In the last 9 months I have attended more trade-o-rees (swap meets for Boy Scout patch collectors) than I ever have before. I've been out to St. Louis, up to Indianapolis and over to Norfolk. One of the common grumbles I've heard from fellow dealers is that declining attendance and therefore declining sales are spoiling these events.
I certainly agree that my sales from all of these shows have been less than spectacular. In fact the very first show I went to the in the fall of 2017 I don't think I made enough to cover my trip costs. Now how much of that is me bringing the wrong stuff is an open question. I've spent a lot of time talking to my patch friend Mark Graff about the best set up at a show. I've about decided that there is no perfect system as I've tried most of them with mixed results.
So here are two reasons why TORs are still relevant in 2018 when we can do so much on eBay and Facebook to buy/sell/trade. The first is that TORs are an excellent place to buy. During this nine month run at TORs I've probably made more money buying stuff than selling. It kinda goes back to the old saying that you make your money on something when you buy it. Translate that to if you buy something cheap enough you are guaranteed to make money when it comes to reselling.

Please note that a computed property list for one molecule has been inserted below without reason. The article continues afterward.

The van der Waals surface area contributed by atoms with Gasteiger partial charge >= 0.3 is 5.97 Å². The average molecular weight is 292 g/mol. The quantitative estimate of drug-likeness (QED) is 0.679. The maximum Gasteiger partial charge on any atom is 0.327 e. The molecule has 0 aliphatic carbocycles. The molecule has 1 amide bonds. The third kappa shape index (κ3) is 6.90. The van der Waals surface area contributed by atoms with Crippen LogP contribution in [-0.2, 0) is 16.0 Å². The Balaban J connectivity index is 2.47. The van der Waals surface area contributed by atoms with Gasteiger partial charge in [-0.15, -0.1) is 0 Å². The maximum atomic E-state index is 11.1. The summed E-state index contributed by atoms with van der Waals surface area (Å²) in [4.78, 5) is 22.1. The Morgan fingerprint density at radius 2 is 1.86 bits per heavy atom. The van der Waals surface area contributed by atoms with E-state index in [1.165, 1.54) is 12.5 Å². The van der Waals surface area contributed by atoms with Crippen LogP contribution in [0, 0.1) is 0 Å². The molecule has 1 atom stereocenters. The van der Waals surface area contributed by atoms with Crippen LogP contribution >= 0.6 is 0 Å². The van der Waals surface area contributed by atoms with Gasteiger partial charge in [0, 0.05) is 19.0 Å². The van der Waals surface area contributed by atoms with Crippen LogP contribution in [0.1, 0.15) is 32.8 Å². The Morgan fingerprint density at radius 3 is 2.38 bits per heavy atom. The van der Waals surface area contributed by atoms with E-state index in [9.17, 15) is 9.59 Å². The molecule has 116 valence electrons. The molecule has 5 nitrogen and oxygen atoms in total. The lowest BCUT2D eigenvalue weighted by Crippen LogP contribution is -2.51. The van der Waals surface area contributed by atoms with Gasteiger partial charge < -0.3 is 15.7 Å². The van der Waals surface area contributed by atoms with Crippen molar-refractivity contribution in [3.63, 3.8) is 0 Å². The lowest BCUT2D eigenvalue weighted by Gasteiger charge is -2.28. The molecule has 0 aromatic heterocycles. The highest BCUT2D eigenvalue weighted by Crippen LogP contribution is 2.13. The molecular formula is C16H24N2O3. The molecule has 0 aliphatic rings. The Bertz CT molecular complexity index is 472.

At the Norfolk TOR I purchased stuff from a table that was advertising 1/2 off. Except I didn't pay 1/2 of the asking price but negotiated a better bulk price for a bunch of stuff that was not getting a lot of attention from the other collectors. So far I'm very close to having sold enough to recoup my initial purchase which means everything else I sell is gravy.
In Indianapolis I spent most of my money buying stuff from the flea market tables that the hosts were running. I bought so much in the end I stuffed things into huge trash bags in order to take it all home. But I was paying flea market prices and buying in bulk. That's something you can only do at a TOR!
My final push for TORs is that they are an invaluable opportunity to fellowship with other collectors. This hobby is very much about building relatioships. Many of the people that I met over the last few months on this TOR circuit commented that they received my email newsletter and have bought from me before. Putting a name and a face together and talking about our common interest is networking that is very hard to do over the Internet. Sometimes just that 24 hours to unplug from work and family to hang out with the other thread heads at a TOR is worth the drive.
So I hope you will consider going to an upcoming trade-o-ree. I'm hosting one myself the weekend of April 6-7. Check out CharlotteTOR.com to get all the details.